LLC Business Structure: Everything You Need to Know
LLC business structure offers personal liability protection like a corporation while retaining federal tax benefits of sole proprietorship and partnership businesses.3 min read
Facts About Limited Liability Companys
- Income of an LLC is not subject to federal income tax at the corporate level.
- Income of the company passes on to owners or members of the company, who then include it in their personal tax returns.
- Co-owned LLCs are required to file Form 1065 with the IRS.
- Form 1065 is an annual informational return containing details of each member's share in the company's profits.
- IRS reviews Form 1065 in order to ensure that the members of an LLC are including their share of income in their individual tax returns.
- Partnership firms too file Form 1065.
- A limited liability company makes the business structure more legit and yet keeps it simple and flexible.
- Forming an LLC is comparatively more difficult than forming sole proprietorship and partnership businesses but is easier than a corporation.
- LLC owners cannot be held personally responsible for debts and liabilities of the company.
- If an LLC fails to pay its creditors, they can't pursue personal assets of the owners.
- It's only the company assets that can be used to settle business debts. Thus, LLC owners, at most, can incur losses only to the extent of their investment in the company.
Advantages of Starting an LLC
- LLC owners need not be citizens and residents of the U.S.
- It limits your personal liability against business debts and obligations.
- It enhances the credibility of the business. Banks and investors are more likely to offer funds to an LLC.
Disadvantages of Starting an LLC
- An LLC cannot issue shares, which can stunt its growth.
- There is no uniform treatment across the states.
- LLC earnings may be subject to self-employment tax.
- It may have to pay taxes on the appreciated value of assets, for example, when you are converting your existing business into an LLC.
When Can an LLC Owner Be Held Personally Liable?
An LLC owner may be held personally liable if he:
- Personally injures someone.
- Personally guarantees a debt which the LLC fails to pay.
- Does not deposit taxes deducted from employees' wages.
- Acts fraudulently, illegally, or negligently, causing harm to someone.
- Uses the company for his personal affairs, instead of treating it as a separate entity.
How to Avoid Being Personally Liable in an LLC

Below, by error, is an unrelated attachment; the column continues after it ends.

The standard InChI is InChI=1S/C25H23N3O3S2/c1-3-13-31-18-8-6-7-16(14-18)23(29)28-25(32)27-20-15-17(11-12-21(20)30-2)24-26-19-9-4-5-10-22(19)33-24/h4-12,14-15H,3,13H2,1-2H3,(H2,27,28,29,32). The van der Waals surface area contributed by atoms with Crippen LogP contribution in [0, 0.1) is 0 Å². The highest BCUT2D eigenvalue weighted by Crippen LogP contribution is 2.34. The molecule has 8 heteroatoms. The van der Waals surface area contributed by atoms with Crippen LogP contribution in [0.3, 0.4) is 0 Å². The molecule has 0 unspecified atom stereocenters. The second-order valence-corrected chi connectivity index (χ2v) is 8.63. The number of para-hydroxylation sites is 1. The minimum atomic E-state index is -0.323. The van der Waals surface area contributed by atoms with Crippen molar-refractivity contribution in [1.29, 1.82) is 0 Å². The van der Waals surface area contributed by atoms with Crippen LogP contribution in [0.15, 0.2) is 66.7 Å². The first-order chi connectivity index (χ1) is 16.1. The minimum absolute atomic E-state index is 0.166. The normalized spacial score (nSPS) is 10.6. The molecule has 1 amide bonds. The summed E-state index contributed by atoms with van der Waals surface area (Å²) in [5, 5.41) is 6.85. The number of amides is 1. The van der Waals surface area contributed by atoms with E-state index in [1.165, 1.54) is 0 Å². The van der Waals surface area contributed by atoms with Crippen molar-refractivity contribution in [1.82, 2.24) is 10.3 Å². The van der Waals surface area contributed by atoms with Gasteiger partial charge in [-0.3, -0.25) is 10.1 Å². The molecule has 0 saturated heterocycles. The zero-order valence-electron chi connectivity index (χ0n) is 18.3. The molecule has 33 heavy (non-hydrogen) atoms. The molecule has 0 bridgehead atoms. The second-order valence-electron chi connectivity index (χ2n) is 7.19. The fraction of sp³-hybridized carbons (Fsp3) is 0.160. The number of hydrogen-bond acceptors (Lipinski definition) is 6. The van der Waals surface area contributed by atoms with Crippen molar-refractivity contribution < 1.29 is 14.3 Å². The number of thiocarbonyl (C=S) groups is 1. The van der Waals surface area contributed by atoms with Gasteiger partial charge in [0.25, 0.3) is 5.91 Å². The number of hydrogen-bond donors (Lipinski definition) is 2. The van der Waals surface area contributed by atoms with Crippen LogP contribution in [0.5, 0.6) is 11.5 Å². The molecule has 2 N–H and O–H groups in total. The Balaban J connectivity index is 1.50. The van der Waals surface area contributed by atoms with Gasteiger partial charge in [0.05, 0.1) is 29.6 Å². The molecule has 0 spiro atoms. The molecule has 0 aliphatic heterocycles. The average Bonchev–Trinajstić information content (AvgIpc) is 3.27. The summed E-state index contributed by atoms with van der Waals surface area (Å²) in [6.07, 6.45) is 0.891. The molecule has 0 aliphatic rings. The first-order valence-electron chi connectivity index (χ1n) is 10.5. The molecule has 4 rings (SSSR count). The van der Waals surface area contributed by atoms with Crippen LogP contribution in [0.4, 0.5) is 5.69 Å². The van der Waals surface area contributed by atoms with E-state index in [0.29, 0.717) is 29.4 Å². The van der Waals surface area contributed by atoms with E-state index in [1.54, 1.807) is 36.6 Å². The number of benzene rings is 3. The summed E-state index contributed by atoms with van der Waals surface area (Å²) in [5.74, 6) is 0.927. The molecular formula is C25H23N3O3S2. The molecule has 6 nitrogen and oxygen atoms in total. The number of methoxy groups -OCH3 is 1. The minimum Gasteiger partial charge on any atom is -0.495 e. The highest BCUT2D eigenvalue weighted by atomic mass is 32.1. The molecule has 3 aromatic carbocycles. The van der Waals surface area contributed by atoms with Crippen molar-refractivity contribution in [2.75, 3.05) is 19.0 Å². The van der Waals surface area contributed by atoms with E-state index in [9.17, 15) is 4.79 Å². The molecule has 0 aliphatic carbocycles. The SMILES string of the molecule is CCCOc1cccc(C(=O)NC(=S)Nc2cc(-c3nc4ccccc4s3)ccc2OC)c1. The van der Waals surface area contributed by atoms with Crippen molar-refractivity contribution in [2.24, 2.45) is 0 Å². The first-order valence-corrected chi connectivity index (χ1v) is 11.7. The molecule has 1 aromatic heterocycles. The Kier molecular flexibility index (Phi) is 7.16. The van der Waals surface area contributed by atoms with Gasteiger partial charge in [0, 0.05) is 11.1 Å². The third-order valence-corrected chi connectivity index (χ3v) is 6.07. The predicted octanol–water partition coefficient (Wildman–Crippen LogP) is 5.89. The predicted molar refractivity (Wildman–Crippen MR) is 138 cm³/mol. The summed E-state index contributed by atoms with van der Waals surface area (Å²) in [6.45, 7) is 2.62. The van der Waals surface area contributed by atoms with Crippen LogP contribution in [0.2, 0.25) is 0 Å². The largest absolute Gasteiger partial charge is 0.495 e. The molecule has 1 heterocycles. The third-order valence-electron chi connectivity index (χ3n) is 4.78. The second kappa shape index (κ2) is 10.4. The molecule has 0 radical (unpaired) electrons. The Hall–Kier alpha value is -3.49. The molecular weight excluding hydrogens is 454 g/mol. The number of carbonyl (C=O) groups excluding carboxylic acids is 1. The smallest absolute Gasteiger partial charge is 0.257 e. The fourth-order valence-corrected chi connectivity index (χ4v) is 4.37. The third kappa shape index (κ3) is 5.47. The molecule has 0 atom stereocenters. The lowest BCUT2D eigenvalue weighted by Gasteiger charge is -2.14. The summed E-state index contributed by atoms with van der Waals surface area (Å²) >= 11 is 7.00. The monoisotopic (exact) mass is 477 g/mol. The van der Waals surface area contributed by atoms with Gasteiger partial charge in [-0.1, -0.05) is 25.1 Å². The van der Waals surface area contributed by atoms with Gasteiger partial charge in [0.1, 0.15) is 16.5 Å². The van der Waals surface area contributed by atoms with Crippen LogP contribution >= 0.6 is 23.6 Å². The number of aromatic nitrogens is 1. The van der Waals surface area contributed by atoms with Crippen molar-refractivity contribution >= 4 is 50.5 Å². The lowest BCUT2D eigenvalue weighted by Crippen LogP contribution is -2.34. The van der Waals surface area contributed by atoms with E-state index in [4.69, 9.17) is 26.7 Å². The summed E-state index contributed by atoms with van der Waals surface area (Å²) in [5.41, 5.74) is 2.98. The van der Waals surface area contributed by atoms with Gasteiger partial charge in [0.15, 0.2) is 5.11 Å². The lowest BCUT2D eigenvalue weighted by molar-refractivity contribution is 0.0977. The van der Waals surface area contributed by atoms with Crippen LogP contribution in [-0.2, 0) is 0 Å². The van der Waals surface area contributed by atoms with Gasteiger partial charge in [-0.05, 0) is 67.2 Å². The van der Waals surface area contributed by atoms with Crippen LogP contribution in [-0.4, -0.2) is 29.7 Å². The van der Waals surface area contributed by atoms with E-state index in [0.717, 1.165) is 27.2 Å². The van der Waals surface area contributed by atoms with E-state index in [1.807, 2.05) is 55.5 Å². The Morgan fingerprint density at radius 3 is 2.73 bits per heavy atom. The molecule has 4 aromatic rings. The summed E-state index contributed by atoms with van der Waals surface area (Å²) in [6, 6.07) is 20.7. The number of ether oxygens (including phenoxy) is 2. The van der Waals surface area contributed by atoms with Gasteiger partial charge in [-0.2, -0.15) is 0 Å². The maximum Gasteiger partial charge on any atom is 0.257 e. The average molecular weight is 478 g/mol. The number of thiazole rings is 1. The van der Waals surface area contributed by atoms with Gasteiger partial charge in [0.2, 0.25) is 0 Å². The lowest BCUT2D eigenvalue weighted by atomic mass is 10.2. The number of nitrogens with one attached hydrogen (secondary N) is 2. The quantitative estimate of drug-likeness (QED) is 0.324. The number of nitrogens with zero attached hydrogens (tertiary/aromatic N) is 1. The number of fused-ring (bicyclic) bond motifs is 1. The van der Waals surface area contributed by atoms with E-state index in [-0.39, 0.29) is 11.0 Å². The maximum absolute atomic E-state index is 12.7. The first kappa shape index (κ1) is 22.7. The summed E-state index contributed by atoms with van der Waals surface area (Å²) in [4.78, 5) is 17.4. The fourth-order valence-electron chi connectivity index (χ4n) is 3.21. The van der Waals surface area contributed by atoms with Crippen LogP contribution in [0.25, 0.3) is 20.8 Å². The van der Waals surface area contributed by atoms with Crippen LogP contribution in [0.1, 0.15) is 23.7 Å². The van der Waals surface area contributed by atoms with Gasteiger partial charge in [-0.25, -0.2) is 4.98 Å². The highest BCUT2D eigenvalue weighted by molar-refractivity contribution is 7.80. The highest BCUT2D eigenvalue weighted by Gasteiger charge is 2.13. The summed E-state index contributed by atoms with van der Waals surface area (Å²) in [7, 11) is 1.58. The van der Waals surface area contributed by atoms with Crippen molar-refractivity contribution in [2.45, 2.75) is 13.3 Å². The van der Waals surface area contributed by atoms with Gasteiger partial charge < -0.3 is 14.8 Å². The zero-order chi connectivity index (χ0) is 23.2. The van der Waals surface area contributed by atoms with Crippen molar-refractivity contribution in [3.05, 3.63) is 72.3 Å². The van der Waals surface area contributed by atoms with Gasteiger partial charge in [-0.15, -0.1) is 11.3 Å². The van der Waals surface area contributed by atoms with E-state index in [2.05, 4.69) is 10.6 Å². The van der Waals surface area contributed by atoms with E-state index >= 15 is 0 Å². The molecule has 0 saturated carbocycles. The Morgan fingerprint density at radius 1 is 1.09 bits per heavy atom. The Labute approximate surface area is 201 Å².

- Act judiciously. Do not hide or misrepresent facts.
- Make sure the company has enough funds to meet its expenses.
- Keep the LLC separate from your personal business.
- Obtain an employer identification number, open a separate bank account, and maintain proper books of accounts for your LLC.
- Have a formal LLC operating agreement. It gives more credibility to the separate identity of your LLC.
A business liability policy can help you protect your personal assets. For example, if you run a body massage center and a client gets injured during a massage session, your business insurance can have you covered. A business policy is also helpful in cases where the court rejects your limited liability status. Business insurance, however, does not protect your LLC from unpaid debts.
How to Create an LLC
- Choose and reserve a business name for your LLC.
- File Articles of Incorporation.
- Choose members or appoint managers to run the business.
- Decide on the number of owners.
- Get licenses and permits applicable to your business.
- Apply for an Employer Identification Number (EIN).
- Apply for local ID numbers as required by your state laws. Usually businesses are required to pay disability, unemployment, and other payroll taxes.
Filing fees range between $100 and $800.
Number of Members
Most of the states allow forming an LLC even with a single person.
One Page Form
Several states have a simple, one-page form for articles of organization. You just need to fill out some basic details about the LLC and the registered agent authorized to receive legal documents on behalf of the LLC.
Details of Members
In some states, you must also submit a list of members' names and addresses.
You must create an LLC operating agreement.
Ending an LLC
In several states, an LLC dissolves when any of the members leave the company. This is, however, subject to the operating agreement.
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